Go Fish? Go on!
At first glance, this game appears to be a beefed up version of the card game Go Fish. But, in fact, this game has significantly more depth, and combines a physicality and some interesting strategy to up the interactivity in this game.
There is an element of memory that is combined here with a pick-up-sticks type approach to determine which cards are available to fish for that round.
During the game, you have a hand made up of Rod’n’Reel cards and Bait cards. These each have a value printed on them, some of them also have special abilities. For the Rods, the value represents their speed, and the player with the highest speed rod gets to try and catch their fish first. Going first can be a great advantage if you spy a fish available that you want, however, there can also be advantages to holding back and going lower down in the pecking order if nothing you want is yet available.
The Bait cards are similar, these represent how big the fish you can catch is, so if your bait adds up to 5, then you could go for a 1-3 card and know you will be able to land it, or a 3-6 fish and not know if you will leave with nothing if the fish is a 6. So there is an element of gambling there along with the strategy and the luck aspects. Interestingly, the only fish available to “catch” are those not overlapped by any other cards in the sea. So the perfect card may not always be available to you.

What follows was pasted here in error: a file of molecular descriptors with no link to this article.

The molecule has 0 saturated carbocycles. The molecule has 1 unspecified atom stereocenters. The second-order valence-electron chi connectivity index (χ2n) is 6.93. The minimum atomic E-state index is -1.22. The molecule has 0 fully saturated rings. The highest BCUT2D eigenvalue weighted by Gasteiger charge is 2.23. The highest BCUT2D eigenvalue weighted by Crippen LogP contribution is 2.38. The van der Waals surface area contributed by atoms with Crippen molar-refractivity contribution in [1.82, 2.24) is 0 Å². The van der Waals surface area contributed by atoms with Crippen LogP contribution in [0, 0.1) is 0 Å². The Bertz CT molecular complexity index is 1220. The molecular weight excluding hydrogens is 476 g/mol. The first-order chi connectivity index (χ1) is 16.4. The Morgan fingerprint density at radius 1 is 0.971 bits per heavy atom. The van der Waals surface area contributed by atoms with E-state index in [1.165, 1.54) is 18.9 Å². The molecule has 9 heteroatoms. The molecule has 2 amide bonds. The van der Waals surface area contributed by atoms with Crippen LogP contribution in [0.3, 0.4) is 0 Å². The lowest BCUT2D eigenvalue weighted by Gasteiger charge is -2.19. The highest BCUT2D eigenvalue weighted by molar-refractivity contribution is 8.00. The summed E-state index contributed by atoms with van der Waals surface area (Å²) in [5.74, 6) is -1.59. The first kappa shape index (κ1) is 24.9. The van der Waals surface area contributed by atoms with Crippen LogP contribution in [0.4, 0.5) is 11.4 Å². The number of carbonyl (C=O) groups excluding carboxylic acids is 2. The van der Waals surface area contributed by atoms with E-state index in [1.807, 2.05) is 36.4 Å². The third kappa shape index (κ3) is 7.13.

Within the box there are a number of different basic and advanced modes which help to ramp the difficulty up for all the family. There are additional fish which offer immediate and end game scoring effects. These add to the player interaction as some of them allow you to mix up the sea and reshuffle the cards. Even though this has to be done with your eyes shut, there can be a lot of strategy to playing this at the right time. This adds replayability and difficulty scaling, although with a few plays, it is possible to almost fish card count, this isn’t something that we found anyone to see much benefit in doing. There was a bit of luck in what you flipped over from the sea.
I’m not convinced of the scaling of this game, I felt the two player game was a touch flat compared to playing at it’s full complement of six players. The bidding round is much more exciting when there is more going on and you are trying to guess what multiple players are going to play down. When playing with all the modular expansions and six players, the game does take a touch over 30 minutes to play, but there is a lot of excitement and shouting so there doesn’t feel like there is any downtime. I think the bidding style rod and bait playing is strategic and perhaps that may be lost on younger players but I don’t see this as a negative. Gives the game more mileage and more room to grow as the child does. As a family game, this is a great addition to any collection. The only gripe I have is with the name “loser fish” and it being a fish with glasses. Hard no on that, but I understand that Devir has made changes to this already to rectify this oversight.
If you enjoy simple family card games, and like a lot of player interaction but not in the aggressive Exploding Kittens or Munchkin type way then this might just be the game for you.
Thank you to Kosmos for the provision of this review copy. All opinions remain my own, I was not paid for this content.